Court rules on deductibility of long-term care expenses

In a recent case, the Tax Court ruled that payments made to caregivers for providing physician-ordered assistance and supervision to a patient suffering from dementia qualified as long-term care services and were thus deductible amounts paid for medical care. The court reached this conclusion despite the fact that the caregivers were not medical professionals.

Expenses for medical care not compensated for by insurance may be claimed as an itemized deduction to the extent they exceed 7.5 percent of adjusted gross income. Medical care is defined broadly as amounts paid for the diagnosis, cure, mitigation, treatment, or prevention of disease, and amounts paid for qualified long-term care services.

"Qualified long-term care services" are necessary diagnostic, preventive, therapeutic, curing, treating, mitigating, and rehabilitative services, and maintenance or personal care services, which are: (i) required by a "chronically ill" individual and (ii) provided under a plan of care prescribed by a licensed healthcare practitioner.

A chronically ill individual is one who has been certified within the previous 12 months by a licensed healthcare practitioner as:

  • Being unable to perform, without "substantial assistance" from another individual, at least two activities of daily living for at least 90 days due to a loss of functional capacity.
  • Having a similar level of disability as determined under IRS regulations prescribed in consultation with the Department of Health and Human Services.
  • Requiring "substantial supervision" to protect the individual from threats to health and safety due to "severe cognitive impairment," even if the individual is physically able. Severe cognitive impairment includes Alzheimer's disease and other similar forms of irreversible dementia.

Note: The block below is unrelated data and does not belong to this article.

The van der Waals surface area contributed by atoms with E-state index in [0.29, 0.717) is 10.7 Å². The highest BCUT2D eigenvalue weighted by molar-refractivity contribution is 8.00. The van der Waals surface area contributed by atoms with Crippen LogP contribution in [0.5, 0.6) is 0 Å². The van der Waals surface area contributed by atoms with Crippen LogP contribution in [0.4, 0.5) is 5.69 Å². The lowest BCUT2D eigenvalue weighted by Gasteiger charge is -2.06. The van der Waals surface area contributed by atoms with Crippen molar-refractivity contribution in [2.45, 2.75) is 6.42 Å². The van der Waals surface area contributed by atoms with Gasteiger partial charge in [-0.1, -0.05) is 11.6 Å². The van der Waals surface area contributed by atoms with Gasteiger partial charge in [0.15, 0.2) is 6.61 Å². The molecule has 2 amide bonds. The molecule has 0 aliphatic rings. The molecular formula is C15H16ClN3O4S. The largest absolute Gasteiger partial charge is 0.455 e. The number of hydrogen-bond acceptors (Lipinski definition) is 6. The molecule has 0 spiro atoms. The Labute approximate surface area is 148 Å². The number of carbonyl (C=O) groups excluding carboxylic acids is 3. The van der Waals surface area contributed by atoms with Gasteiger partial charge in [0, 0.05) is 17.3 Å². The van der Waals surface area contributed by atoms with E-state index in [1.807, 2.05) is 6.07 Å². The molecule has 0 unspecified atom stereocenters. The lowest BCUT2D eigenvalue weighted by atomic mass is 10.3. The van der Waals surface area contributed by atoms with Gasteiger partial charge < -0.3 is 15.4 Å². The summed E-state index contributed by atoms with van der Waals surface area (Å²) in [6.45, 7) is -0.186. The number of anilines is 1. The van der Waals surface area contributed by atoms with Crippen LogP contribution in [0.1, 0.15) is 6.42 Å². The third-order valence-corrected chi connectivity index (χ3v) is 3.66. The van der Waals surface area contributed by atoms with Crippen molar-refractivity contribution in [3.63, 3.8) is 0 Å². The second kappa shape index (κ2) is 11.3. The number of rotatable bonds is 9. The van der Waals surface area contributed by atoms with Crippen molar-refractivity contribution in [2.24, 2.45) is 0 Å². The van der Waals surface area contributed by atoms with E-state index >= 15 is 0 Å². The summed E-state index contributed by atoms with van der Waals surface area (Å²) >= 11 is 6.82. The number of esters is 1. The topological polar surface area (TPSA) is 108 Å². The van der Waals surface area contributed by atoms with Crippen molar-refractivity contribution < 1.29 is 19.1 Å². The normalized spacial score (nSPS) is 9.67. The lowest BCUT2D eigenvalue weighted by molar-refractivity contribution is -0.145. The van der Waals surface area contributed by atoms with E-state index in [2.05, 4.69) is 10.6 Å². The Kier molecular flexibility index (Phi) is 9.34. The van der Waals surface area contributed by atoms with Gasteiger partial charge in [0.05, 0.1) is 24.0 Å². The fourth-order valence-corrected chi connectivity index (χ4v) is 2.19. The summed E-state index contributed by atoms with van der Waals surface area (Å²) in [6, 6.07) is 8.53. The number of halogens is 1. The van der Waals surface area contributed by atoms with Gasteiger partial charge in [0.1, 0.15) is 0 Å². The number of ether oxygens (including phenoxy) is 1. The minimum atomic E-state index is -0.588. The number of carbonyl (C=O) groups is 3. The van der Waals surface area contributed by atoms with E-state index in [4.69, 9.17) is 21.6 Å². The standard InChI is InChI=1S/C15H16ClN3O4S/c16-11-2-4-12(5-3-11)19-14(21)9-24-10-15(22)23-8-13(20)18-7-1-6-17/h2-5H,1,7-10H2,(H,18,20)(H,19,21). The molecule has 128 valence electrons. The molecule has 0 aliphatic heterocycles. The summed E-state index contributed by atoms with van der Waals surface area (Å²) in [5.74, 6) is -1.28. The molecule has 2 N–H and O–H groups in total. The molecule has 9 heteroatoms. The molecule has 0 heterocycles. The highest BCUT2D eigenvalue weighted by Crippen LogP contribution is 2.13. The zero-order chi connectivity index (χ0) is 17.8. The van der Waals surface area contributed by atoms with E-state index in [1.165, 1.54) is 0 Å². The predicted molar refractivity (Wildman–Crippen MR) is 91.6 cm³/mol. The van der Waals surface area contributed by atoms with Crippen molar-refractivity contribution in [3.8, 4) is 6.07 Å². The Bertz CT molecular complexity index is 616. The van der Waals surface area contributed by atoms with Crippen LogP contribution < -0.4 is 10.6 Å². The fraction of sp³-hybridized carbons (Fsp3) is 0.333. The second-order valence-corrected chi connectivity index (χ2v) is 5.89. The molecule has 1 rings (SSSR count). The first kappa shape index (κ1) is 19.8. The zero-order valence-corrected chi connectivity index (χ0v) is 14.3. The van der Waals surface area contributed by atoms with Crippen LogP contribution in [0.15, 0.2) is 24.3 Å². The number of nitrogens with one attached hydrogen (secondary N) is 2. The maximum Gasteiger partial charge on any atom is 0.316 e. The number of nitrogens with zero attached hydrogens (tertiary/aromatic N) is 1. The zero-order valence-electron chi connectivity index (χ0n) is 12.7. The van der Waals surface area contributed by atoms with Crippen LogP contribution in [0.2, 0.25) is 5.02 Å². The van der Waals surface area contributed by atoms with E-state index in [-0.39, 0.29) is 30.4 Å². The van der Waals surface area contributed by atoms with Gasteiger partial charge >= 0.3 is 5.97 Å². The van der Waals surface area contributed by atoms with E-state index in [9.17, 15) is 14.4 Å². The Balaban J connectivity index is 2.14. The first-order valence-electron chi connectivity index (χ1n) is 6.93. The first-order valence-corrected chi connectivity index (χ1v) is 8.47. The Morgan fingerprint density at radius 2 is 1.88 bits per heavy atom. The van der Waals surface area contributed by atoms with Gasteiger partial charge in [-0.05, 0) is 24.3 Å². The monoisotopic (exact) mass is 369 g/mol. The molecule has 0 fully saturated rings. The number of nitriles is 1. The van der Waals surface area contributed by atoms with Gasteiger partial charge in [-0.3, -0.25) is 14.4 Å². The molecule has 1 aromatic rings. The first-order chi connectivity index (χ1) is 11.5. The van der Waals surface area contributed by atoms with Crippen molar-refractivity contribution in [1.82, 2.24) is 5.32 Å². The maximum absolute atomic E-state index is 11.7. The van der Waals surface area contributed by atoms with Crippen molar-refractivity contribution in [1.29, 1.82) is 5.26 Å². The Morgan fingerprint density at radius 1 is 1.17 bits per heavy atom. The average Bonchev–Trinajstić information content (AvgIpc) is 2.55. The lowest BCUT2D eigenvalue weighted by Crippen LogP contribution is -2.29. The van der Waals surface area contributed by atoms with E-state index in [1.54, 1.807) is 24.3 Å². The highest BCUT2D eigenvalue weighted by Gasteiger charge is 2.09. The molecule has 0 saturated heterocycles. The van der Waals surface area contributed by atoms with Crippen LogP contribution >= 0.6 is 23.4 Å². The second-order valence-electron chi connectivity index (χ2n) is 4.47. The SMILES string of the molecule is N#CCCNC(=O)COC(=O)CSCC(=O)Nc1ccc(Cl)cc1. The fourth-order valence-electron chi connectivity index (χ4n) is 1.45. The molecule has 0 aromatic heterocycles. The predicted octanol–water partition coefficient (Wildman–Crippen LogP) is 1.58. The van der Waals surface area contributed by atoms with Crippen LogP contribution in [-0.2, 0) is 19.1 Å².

• Lillian Baral was diagnosed with dementia. Her primary physician determined that her ability to communicate orally was impaired, she was confused, she required assistance with activities of daily living, she required supervision due to her memory deficit, she was at risk of falling and couldn't be left alone and she required baseline homecare services. Accordingly, the physician determined that she required assistance and supervision 24 hours a day for medical reasons and for her safety.

During 2007, approximately $50,000 was paid to two caregivers for their services assisting Baral. Although the caregivers were not licensed healthcare providers, and the payments to them were not for the diagnosis, cure, mitigation, treatment or prevention of Baral's disease, the payments nonetheless satisfied the requirements to be considered qualified long-term care services.

The court first found that Baral was a chronically ill individual, as described in the tax law. The court then found that the caregivers' 24-hour services qualified as "maintenance or personal care services," provided on account of Baral's diminished capacity and pursuant to a plan of care prescribed by her physician, a licensed healthcare practitioner. Estate of Lillian Baral v. Commissioner, 137 T.C. No. 1, July 5, 2011.

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